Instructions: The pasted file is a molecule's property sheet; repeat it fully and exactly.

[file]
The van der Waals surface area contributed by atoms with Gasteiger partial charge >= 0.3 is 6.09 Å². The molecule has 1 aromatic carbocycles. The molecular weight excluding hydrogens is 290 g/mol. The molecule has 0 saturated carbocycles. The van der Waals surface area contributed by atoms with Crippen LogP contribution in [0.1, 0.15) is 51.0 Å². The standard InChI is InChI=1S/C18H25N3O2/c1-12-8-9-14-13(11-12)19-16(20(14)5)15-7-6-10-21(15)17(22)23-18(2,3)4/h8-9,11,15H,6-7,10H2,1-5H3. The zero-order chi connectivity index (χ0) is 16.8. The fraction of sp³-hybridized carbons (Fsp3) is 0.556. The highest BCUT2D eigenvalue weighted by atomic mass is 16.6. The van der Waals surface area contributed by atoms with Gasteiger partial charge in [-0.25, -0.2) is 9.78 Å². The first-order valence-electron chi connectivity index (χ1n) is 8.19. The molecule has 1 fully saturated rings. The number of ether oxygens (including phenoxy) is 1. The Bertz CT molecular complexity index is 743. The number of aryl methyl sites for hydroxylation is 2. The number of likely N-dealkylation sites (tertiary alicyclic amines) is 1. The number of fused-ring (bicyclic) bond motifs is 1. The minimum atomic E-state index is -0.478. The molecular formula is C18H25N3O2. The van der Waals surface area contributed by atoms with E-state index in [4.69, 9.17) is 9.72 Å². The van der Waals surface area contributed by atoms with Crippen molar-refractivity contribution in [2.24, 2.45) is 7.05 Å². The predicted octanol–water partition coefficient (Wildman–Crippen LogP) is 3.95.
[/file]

The van der Waals surface area contributed by atoms with Gasteiger partial charge >= 0.3 is 6.09 Å². The molecule has 1 aromatic carbocycles. The molecular weight excluding hydrogens is 290 g/mol. The molecule has 0 saturated carbocycles. The van der Waals surface area contributed by atoms with Crippen LogP contribution in [0.1, 0.15) is 51.0 Å². The standard InChI is InChI=1S/C18H25N3O2/c1-12-8-9-14-13(11-12)19-16(20(14)5)15-7-6-10-21(15)17(22)23-18(2,3)4/h8-9,11,15H,6-7,10H2,1-5H3. The zero-order chi connectivity index (χ0) is 16.8. The fraction of sp³-hybridized carbons (Fsp3) is 0.556. The highest BCUT2D eigenvalue weighted by atomic mass is 16.6. The van der Waals surface area contributed by atoms with Gasteiger partial charge in [-0.25, -0.2) is 9.78 Å². The first-order valence-electron chi connectivity index (χ1n) is 8.19. The molecule has 1 fully saturated rings. The number of ether oxygens (including phenoxy) is 1. The Bertz CT molecular complexity index is 743. The number of aryl methyl sites for hydroxylation is 2. The number of likely N-dealkylation sites (tertiary alicyclic amines) is 1. The number of fused-ring (bicyclic) bond motifs is 1. The minimum atomic E-state index is -0.478. The molecular formula is C18H25N3O2. The van der Waals surface area contributed by atoms with E-state index in [4.69, 9.17) is 9.72 Å². The van der Waals surface area contributed by atoms with Crippen molar-refractivity contribution in [2.24, 2.45) is 7.05 Å². The predicted octanol–water partition coefficient (Wildman–Crippen LogP) is 3.95.